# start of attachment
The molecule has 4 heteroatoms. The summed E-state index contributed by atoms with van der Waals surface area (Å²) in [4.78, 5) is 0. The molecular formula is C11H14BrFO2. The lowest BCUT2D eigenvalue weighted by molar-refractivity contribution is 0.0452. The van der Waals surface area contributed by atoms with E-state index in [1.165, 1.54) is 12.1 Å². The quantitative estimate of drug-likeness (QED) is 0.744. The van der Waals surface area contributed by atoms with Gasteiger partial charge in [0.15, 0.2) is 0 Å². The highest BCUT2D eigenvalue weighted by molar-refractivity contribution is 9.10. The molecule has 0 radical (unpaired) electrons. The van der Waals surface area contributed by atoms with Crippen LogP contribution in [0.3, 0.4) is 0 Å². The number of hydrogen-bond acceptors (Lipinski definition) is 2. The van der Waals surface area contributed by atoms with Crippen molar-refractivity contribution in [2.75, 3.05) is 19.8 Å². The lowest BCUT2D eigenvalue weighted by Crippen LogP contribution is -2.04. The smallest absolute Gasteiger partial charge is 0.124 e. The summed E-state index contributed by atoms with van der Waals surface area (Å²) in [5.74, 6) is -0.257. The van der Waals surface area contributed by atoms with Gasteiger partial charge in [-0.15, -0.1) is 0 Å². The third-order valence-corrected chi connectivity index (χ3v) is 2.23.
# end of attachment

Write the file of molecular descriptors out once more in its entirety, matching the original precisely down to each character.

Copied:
The molecule has 4 heteroatoms. The summed E-state index contributed by atoms with van der Waals surface area (Å²) in [4.78, 5) is 0. The molecular formula is C11H14BrFO2. The lowest BCUT2D eigenvalue weighted by molar-refractivity contribution is 0.0452. The van der Waals surface area contributed by atoms with E-state index in [1.165, 1.54) is 12.1 Å². The quantitative estimate of drug-likeness (QED) is 0.744. The van der Waals surface area contributed by atoms with Gasteiger partial charge in [0.15, 0.2) is 0 Å². The highest BCUT2D eigenvalue weighted by molar-refractivity contribution is 9.10. The molecule has 0 radical (unpaired) electrons. The van der Waals surface area contributed by atoms with Crippen LogP contribution in [0.3, 0.4) is 0 Å². The number of hydrogen-bond acceptors (Lipinski definition) is 2. The van der Waals surface area contributed by atoms with Crippen molar-refractivity contribution in [2.75, 3.05) is 19.8 Å². The lowest BCUT2D eigenvalue weighted by Crippen LogP contribution is -2.04. The smallest absolute Gasteiger partial charge is 0.124 e. The summed E-state index contributed by atoms with van der Waals surface area (Å²) in [5.74, 6) is -0.257. The van der Waals surface area contributed by atoms with Gasteiger partial charge in [-0.15, -0.1) is 0 Å². The third-order valence-corrected chi connectivity index (χ3v) is 2.23.